By Pradeep S Mehta
The civil aviation ministry’s proposal to create a cell to keep tabs on airfares defies logic. What it needs is a vigilant competition agency
The proposal by the ministry of civil aviation to create a cell to keep a watch on airfares and report unusual patterns to the Competition Commission of India (CCI) is anathematical to free market principles.
Airlines follow a dynamic pricing strategy of charging passenger fares depending on when a flight is booked or on the simple principle of supply and demand on a particular route at a point of time. For example, one has paid Rs 4,345 from Jaipur to Delhi on some days, and Rs 14,843 on another day. The difference is three times. Many of my bookings were done on one day’s notice and I cannot blame the carriers for “overcharging”. Such is the character of airline passenger pricing. Sometime in the past, when Kingfisher and Jet Airways decided to code-share, one could suspect collusion – though not necessarily so, as the flight pricing may still have been done on a dynamic basis.
Nowadays, Kingfisher does not fly and the competition to Jet Airways is provided by SpiceJet and Air India on this route, but looking at the timings one is often forced to fly Jet, which is an informed choice. If, however, Jet were to practise predatory pricing and, thus, ensured that the other two airlines would give up flying on the Jaipur-Delhi route, then there would be a case for the CCI to check. Predatory pricing may look attractive to a flyer, but in future when other airlines stop flying on the route, it may lead to an exploitative situation. In such cases that have come up before competition authorities abroad, the charge of predatory pricing has often failed, because there were no entry barriers for other airlines to start or resume their flights on the particular route. In fact, in such a situation, market players hesitate to use the weapon of predatory pricing, otherwise they may end up with deadweight losses.
It has also been argued in a Business Standard editorial (“Flighty plans”, July 25) that the Ministry of Civil Aviation is an interested party in the airline sector because it owns and operates Air India. Thus, one cannot expect it to be neutral. For example, all government or sponsored travels have to be undertaken in Air India. This raises the fundamental question of whether Air India should be under the civil aviation ministry at all, and not be under, say, the department of public enterprises. For example, the public sector energy company Eskom in South Africa is not under the energy ministry but under the public enterprises ministry. The arm’s-length principle is also followed in India, as the Railway Safety Commission is under the civil aviation ministry and not railways.
On the other hand, the Cabinet has approved the establishment of a Civil Aviation Authority on July 11. The Bill will now go to Parliament. The new body will subsume the Directorate General of Civil Aviation (DGCA) and will be required to have a transparent system of policing airlines that will include pricing of seats, ensuring safety and navigation standards, with powers to penalise and fine. Airports will continue to be regulated by the Airports Economic Regulatory Authority (AERA). One wonders whether it would be better to amend the AERA Act to do all this rather than create more parking lots for retirees.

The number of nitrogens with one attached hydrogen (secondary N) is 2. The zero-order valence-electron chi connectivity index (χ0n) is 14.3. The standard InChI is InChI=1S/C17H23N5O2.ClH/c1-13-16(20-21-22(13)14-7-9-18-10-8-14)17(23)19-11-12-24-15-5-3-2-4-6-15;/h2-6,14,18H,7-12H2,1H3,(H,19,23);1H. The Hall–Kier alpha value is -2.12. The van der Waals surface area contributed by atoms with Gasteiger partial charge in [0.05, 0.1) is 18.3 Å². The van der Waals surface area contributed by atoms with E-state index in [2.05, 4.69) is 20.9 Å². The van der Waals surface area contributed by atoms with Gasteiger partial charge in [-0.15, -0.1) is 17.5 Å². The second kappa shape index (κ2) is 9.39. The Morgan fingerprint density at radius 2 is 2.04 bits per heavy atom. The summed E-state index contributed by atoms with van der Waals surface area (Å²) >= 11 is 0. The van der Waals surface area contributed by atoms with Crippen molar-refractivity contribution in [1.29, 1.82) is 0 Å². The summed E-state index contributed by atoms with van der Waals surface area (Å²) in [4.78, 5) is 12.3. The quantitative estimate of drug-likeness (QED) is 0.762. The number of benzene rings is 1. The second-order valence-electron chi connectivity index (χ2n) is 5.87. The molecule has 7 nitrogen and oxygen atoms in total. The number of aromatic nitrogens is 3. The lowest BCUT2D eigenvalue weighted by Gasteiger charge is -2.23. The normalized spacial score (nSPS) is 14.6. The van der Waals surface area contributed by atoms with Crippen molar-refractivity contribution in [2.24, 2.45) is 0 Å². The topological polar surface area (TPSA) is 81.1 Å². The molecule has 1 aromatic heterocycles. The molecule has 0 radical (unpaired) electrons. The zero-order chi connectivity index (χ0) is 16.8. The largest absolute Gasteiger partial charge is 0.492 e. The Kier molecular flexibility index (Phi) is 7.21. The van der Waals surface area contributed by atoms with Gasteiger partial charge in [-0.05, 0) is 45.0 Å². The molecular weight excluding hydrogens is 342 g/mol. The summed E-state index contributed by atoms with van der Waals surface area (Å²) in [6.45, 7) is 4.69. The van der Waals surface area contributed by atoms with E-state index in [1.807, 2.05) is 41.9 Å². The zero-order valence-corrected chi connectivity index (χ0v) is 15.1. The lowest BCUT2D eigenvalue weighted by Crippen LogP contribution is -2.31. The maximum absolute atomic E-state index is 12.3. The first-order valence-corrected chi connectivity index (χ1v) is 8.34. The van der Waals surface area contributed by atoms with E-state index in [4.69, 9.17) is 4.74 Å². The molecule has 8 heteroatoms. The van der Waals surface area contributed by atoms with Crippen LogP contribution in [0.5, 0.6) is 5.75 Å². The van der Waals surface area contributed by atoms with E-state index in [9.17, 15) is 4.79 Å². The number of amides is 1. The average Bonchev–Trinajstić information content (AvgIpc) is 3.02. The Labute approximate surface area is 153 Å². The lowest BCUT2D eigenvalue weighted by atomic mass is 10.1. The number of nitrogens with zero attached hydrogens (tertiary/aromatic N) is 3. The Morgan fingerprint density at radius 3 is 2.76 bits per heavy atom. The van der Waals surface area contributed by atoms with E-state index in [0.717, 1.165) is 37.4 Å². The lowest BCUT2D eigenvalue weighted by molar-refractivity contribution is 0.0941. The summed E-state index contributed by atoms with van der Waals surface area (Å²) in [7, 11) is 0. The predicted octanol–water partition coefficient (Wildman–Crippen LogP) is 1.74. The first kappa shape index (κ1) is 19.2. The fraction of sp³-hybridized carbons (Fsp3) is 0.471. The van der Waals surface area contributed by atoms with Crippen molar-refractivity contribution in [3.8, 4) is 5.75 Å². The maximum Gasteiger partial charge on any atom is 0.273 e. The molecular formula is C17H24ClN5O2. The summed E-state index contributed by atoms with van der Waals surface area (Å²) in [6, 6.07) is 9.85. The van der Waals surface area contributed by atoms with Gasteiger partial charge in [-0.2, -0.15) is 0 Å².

Be that as it may, what does happen among airlines the world over, including India, is collusion on cargo freight rates in the garb of one level of fuel surcharge, but not on fares. On January 2, 2013, Consumer Unity & Trust Society (CUTS) sent a preliminary information report to the CCI about collusion by domestic airlines on this malpractice, which included Air India, but one is not aware of the action taken. Earlier, the Express Industry Council of India had also protested to the CCI with copies to the Ministry of Civil Aviation and DGCA. In these complaints, it was pointed out that in June 2008, all airlines charged a flat Rs 5 a kg as fuel surcharge but this went up over time and every airline raised the charges uniformly or in tandem over time. In September, 2012, all private airlines were charging a uniform Rs 13 a kg while Air India was charging Rs 11 a kg. Following that, in November, 2012, all airlines, including Air India, increased the fuel surcharge by 15 per cent within a day or two of the others’ action. In fact, fuel prices had come down in November from the September levels.
This phenomenon is not unique to India. Globally, airlines have been hammered under every possible jurisdiction for colluding on this type of practice. In 2006-07, British Airways, Air France and others were fined billions of dollars by US and European competition authorities for colluding on fuel charges. In 2010, the Korean authority imposed a total fine of approximately $100 million on 19 airlines for a similar malpractice. Similar action was taken by the New Zealand and Australian competition authorities.
Nowhere in the world do governments regulate airfares, but they do expect their competition agencies to take deterrent action against the colluders. The government’s role is to promote competition in the marketplace so that players do not exploit the market.
The writer is secretary general, CUTS International, and chairman, CUTS Institute for Regulation & Competition.